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The multicultural pedagogies of sports August 29, 2016

Posted by Editor21C in Community Engagement, Engaging Learning Environments, Social Justice and Equity through Education.
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By Jorge Knijnik and Carol Reid

As Australia receives new intakes of migrants, many from refugee backgrounds, government, non-government and community organizations take part in supporting the settlement of these new arrivals and their families. As such, across Greater Western Sydney and other places, we have seen the proliferation of sports programs offered to young people in order to help their transition into their new country.

Sports has long been considered an arena that can bring social cohesion to society. ‘Common sense’ understandings of the role of sport therefore take for granted the idea that as long as people are playing organized sports, issues of collective and peaceful coexistence magically emerge through the ‘power of sport in bringing people together’.

However, sports are not immune to wider problems in society. Despite the spectacularization of sports within all types of media and the uses of sport as a supernatural tool by politicians, cultural and educational research have pointed out that sports can also be a field for discrimination and social exclusion. We just need to look at Adam Goodes’ troubles during the 2015 AFL season to still see the prevalence of racism on the sports field; and on school playgrounds, we can still perceive young children being ostracized in sports practices based on gender. These issues will exist in sports as long as they exist in society. It is not possible to think that social and cultural discrimination will somehow disappear because people are together on a sports field.

So, what are the practical implications of cultural and social diversity for sports practitioners such as coaches, players, managers and referees? Is it possible to draw some pedagogical guidelines that assist people on the field to negotiate cultural diversity? How can we be assured that sports coaches, teachers and instructors who work in the frontline of sports education will be equipped with culturally inclusive pedagogical views and tools so sports will really deliver the positive social outcomes that they are meant to?

Currently, very little is known about how young people from culturally diverse backgrounds interact in the context of their sports practice. Notwithstanding the importance of sports training and competition in the lives of Australia’s diverse populations, until now little research has been undertaken in Australia to understand how cultural diversity is experienced in the everyday lives of thousands of young sports persons within their growing and diversifying multicultural communities.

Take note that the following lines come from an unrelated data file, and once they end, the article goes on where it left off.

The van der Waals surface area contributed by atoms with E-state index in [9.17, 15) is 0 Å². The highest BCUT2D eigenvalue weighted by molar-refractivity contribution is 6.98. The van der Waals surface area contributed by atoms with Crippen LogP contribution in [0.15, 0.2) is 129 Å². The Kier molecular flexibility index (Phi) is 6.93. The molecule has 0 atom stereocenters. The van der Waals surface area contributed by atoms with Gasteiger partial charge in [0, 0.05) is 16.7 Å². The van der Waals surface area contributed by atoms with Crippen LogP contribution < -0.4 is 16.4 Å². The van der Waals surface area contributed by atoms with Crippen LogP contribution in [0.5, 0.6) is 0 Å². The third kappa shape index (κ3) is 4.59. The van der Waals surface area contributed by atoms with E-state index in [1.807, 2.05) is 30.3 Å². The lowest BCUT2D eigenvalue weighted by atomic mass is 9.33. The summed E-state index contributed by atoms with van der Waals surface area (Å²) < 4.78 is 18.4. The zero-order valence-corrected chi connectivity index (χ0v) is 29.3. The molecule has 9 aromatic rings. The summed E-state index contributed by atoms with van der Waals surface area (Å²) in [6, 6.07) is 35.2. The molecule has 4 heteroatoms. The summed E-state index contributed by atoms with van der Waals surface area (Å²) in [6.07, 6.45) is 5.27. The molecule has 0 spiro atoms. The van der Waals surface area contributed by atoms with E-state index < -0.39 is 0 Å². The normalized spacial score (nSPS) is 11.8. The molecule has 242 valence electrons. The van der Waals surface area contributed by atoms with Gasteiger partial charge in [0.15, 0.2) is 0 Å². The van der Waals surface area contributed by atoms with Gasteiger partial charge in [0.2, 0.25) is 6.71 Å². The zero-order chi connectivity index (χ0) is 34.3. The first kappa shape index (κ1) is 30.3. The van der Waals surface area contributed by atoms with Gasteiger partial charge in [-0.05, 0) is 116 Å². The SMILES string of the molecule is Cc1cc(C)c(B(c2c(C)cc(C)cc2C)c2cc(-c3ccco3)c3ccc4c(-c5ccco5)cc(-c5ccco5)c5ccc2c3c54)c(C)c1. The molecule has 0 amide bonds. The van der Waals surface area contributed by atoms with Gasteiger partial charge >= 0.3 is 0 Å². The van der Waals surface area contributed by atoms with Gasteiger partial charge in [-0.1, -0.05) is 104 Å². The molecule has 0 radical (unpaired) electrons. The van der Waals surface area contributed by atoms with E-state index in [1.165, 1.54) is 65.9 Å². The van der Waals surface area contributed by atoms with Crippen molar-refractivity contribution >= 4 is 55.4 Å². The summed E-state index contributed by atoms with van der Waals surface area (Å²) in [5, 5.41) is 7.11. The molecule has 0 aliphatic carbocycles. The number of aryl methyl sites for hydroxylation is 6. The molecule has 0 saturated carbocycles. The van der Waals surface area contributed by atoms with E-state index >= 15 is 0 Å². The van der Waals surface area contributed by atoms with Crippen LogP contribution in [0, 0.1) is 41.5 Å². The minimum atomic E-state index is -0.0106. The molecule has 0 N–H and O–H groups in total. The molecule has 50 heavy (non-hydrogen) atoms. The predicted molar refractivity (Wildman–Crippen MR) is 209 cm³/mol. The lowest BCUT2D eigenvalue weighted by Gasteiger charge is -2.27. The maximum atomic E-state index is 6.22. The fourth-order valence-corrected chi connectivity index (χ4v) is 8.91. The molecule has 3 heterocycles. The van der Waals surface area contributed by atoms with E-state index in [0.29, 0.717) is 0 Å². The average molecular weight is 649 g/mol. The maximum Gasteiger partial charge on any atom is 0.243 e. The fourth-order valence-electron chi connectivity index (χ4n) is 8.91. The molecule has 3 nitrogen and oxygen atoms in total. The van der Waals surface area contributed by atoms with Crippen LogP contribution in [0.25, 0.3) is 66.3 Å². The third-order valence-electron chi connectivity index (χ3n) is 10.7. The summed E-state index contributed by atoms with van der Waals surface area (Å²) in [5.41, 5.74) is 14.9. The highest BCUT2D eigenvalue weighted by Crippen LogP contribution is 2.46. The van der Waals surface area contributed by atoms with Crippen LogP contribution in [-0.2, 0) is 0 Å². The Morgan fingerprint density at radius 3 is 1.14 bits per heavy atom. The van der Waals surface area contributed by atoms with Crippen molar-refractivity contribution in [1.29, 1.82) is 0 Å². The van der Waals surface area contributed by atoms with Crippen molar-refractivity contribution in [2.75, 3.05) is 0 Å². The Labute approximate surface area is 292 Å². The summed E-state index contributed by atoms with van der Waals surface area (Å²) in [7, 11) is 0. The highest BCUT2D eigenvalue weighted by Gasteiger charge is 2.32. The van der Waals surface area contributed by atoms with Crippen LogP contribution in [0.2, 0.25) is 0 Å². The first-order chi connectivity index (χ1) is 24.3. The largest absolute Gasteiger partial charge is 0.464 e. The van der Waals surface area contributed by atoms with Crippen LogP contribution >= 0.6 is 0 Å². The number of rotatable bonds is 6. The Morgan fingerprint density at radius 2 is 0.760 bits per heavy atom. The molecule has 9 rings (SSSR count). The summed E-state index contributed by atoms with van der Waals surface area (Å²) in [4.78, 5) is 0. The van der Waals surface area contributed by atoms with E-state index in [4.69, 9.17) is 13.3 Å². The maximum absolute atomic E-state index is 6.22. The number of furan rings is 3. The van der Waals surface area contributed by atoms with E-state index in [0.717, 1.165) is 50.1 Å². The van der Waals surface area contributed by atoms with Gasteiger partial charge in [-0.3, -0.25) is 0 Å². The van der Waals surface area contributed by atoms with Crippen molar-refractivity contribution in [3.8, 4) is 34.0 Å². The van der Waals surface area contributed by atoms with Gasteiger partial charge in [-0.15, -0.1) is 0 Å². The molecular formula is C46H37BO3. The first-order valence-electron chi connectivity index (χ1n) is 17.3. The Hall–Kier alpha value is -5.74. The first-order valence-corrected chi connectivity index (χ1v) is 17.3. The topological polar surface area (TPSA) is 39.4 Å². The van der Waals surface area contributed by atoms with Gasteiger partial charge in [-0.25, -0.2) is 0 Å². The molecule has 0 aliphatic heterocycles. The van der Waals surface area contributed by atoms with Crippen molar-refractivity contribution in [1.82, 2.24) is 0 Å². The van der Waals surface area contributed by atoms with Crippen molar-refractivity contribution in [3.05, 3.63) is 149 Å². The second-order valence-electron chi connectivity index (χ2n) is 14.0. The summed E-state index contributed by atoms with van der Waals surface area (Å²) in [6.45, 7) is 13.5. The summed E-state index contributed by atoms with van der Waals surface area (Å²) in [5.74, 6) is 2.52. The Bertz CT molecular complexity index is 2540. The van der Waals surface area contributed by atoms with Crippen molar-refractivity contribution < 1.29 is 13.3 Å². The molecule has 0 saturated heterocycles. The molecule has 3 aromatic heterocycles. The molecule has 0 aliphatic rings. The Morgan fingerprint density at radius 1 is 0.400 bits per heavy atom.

The socio-cultural space of sport provides a key public educational site for young people to actively participate in civic life and engage with different cultures. Education is seen here as a ‘cultural pedagogical practice that takes place in multiple sites’ (Giroux, 2011:141). Hence, cultural pedagogical practices developed in and through sport training settings raises fundamental questions of public life in order to produce more inclusive communities where conflict is not denied but constantly negotiated. These pedagogies may contribute to young people developing understandings for engaging with others and to transform their world. In the current global content these capacities seem critical  (Giroux, 2011).

Currently in the School of Education we have been trying to understand how young people and their sports coaches and instructors develop their training strategies during their daily sports practices to deal with cultural diversity on and off the sports fields and courts. This knowledge will be central in the development of new pedagogies that really support the inclusion of people from different backgrounds and with different identities without undermining any culture/gender/sexuality in favour of maintaining hegemonic practices. The awareness of current pedagogical practices in several sports venues across Greater Western Sydney will contribute to the formulation of a pedagogical framework to support conviviality within high culturally and socially diverse communities: the design of the multicultural pedagogies of sport will be fundamental in the development of real inclusiveness in the diverse sports field within Greater Western Sydney.

Reference:

Giroux, H. A. (2011). On critical pedagogy: Bloomsbury Publishing USA.

 

Dr Jorge Knijnik and Professor Carol Reid are members of the School of Education and researchers in the Centre for Educational Research at Western Sydney University, Australia.

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